I’m taking a quick break from the blog series I’m doing right now called “Stats Lie” to do a quick review on a book I just finished – Christian Smith’s The Bible Made Impossible: Why Biblicism Is Not a Truly Evangelical Reading of Scripture.
I had been wanting to read this for about a year before finally diving in. I really enjoyed the read, in part because the area covered – the revelation and authority Scripture are a couple of the areas I’m most interested in theologically (because I think most major issues and dysfunctions in the church can be traced back to this principle area).
I also liked it, because Smith tackles some of the things that began to really expand my paradigm in this area back in seminary – things that the average lay person in the Evangelical church aren’t usually exposed to.
Smith’s main argument is that the way people read the Bible today does not hold water philosophically in any stretch. What he calls Biblicism, fails to deliver on what it promises – a unified and coherent interpretation of Scripture that promotes unity in the body. Examples of Biblicism most notably are the “Bible is Life’s Handbook” approach with answers for every single area of life today.
Smith, has taken heat for this book, but he’s asking important and needed questions for Christians today. I’ve written elsewhere on this blog that most Bible Study training offered today assumes many a thing about how to read Scripture and the focus is on the skills of observation and interpretation. The thing that is greatly lacking is the foundation of theory – sound ways of understanding how Scripture works as communication. Too often we have skipped this, just saying it’s “the word of God” and just dive into study. We don’t often discuss the impact of various philosophies of knowledge or communication theories on what we deem to be authoritative in Scripture.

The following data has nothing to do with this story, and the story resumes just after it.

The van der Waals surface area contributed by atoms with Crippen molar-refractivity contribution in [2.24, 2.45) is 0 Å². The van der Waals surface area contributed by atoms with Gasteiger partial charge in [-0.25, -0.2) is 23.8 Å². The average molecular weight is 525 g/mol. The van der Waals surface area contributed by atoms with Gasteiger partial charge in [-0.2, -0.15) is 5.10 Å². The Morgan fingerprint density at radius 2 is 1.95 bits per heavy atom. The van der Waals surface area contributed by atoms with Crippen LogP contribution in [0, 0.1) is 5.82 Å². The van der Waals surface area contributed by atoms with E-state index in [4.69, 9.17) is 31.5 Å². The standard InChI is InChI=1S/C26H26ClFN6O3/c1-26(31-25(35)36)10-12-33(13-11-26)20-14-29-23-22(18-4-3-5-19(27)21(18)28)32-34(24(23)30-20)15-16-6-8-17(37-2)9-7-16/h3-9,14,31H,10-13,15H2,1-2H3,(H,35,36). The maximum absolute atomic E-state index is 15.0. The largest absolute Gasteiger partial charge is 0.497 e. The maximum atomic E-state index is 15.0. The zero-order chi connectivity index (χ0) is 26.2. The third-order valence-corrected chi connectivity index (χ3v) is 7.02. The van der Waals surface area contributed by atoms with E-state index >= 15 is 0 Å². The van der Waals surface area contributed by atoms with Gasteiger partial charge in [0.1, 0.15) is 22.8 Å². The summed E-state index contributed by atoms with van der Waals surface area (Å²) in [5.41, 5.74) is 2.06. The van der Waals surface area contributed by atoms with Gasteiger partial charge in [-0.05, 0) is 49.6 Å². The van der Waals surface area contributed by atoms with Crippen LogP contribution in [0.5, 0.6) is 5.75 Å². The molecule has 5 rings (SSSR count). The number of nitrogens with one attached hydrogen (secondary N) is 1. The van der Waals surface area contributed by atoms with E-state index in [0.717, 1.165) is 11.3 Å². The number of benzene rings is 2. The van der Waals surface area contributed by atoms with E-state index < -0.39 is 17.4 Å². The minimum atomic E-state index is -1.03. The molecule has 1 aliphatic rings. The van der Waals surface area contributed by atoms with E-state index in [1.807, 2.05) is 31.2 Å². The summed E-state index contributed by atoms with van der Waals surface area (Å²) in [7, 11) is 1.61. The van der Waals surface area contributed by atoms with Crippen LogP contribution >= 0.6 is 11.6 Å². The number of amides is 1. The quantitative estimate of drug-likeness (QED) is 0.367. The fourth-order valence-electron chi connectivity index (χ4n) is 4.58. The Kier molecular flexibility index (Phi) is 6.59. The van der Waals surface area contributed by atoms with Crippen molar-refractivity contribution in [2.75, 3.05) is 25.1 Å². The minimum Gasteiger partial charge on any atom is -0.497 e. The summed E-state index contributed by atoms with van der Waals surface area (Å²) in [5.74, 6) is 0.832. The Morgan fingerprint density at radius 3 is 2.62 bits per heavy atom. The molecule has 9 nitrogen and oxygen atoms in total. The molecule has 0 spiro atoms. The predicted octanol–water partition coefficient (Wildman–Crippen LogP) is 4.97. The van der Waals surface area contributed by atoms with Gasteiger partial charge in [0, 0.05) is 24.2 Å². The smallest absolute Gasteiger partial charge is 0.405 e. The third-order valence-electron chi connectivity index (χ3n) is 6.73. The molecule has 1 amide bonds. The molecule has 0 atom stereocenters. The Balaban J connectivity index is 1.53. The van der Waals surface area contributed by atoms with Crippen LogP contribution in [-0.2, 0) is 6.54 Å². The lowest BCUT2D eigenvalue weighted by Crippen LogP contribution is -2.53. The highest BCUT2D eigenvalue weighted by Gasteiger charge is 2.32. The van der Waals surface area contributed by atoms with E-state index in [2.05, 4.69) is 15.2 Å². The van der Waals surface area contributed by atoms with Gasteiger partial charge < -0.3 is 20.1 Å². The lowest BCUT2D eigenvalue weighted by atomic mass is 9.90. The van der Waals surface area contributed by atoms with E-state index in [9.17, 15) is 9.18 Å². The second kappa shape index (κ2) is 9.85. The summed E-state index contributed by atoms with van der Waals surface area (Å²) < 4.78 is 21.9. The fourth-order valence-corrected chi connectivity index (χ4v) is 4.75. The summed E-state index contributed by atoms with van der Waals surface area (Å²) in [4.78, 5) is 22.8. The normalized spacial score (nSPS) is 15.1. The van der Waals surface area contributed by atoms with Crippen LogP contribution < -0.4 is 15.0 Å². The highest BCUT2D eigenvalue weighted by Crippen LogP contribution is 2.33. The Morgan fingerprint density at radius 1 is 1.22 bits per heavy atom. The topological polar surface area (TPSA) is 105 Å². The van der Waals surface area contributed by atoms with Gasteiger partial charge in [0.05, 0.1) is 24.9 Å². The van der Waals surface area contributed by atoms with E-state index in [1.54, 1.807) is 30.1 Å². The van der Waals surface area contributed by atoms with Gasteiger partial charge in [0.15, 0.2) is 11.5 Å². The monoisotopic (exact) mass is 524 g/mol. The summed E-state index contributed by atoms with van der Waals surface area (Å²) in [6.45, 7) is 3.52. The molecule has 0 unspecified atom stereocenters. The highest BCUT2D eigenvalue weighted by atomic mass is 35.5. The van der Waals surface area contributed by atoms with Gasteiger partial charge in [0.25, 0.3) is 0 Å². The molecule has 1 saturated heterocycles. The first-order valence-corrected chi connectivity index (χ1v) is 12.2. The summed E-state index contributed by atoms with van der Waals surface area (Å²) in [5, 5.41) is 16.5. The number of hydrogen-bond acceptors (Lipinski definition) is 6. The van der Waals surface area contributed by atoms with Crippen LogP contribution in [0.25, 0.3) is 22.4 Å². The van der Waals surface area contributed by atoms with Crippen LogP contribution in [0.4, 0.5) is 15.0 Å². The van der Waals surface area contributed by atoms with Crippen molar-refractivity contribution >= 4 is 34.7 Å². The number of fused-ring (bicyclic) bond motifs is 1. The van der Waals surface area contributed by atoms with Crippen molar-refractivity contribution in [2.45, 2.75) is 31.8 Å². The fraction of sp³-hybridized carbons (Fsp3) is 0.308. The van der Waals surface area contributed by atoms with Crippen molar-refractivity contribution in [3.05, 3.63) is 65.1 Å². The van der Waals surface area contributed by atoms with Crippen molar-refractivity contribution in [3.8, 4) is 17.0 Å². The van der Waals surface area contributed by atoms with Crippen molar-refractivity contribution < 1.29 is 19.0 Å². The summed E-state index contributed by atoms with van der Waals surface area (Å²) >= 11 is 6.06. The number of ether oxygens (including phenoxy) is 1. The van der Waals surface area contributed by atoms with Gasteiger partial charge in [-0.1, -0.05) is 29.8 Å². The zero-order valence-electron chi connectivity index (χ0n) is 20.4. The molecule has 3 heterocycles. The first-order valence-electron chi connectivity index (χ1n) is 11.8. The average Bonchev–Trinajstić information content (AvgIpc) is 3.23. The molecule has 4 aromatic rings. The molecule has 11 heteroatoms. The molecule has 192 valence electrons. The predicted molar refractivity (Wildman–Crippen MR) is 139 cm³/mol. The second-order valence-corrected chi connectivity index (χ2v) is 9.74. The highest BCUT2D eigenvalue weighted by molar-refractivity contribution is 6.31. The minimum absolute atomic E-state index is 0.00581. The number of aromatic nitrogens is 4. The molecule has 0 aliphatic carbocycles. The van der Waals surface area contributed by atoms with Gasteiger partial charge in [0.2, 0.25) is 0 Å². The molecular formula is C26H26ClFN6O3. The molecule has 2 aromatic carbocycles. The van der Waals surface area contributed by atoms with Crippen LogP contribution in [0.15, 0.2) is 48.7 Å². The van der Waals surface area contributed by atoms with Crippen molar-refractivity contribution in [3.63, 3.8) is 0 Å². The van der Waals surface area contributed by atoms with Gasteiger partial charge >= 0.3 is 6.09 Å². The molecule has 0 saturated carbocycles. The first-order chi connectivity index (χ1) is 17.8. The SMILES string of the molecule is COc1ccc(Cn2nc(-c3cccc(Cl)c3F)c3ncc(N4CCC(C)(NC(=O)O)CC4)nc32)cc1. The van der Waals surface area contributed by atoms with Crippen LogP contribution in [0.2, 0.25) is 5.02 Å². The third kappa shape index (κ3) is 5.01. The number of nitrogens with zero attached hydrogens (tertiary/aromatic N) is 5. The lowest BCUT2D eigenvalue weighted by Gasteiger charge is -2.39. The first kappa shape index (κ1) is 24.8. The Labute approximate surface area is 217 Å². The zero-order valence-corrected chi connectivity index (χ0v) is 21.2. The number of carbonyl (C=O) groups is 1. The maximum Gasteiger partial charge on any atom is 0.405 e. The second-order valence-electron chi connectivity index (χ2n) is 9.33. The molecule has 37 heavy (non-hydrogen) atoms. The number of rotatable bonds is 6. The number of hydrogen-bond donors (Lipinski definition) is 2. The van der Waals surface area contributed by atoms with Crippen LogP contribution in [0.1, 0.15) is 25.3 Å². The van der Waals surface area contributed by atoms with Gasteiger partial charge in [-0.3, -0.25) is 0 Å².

Smith does a great job reviewing some of the history here in terms of how evangelicalism came to embrace such a strongly held approach to Scripture and where it fails to hold up in the face of even its own claims.
What I like about the book is that Smith isn’t just taking shots, but the last half of the book is a constructive effort to try to reframe how to approach the Bible in ways that don’t undermine the authority of Scriptures, but that also don’t pretend that the Bible is saying what it often isn’t. He’s working out what it looks like to hold onto the authority of Scripture without self-contradictions inherent in Biblicism.
There’s a lot in this book, but it will be a challenge for many. I have read a lot previously that raised some of these issues – both the philosophical angle and the communication theory side. But this book could blow people’s minds or rub people the wrong way depending on where you’re coming from.
Either way – these are questions we need to start engaging, because I do agree with Smith that the future of the church needs to involve a more responsible Hermeneutic. Smith offers his best shot at it here and I think by and large it’s pretty helpful, but there’s more to work out.
I also just finished Francis Chan’s Crazy Love which I read for free via Amazon Prime. But as it probably doesn’t rank in my top 200 of all time books read I’ll pass on offering a review.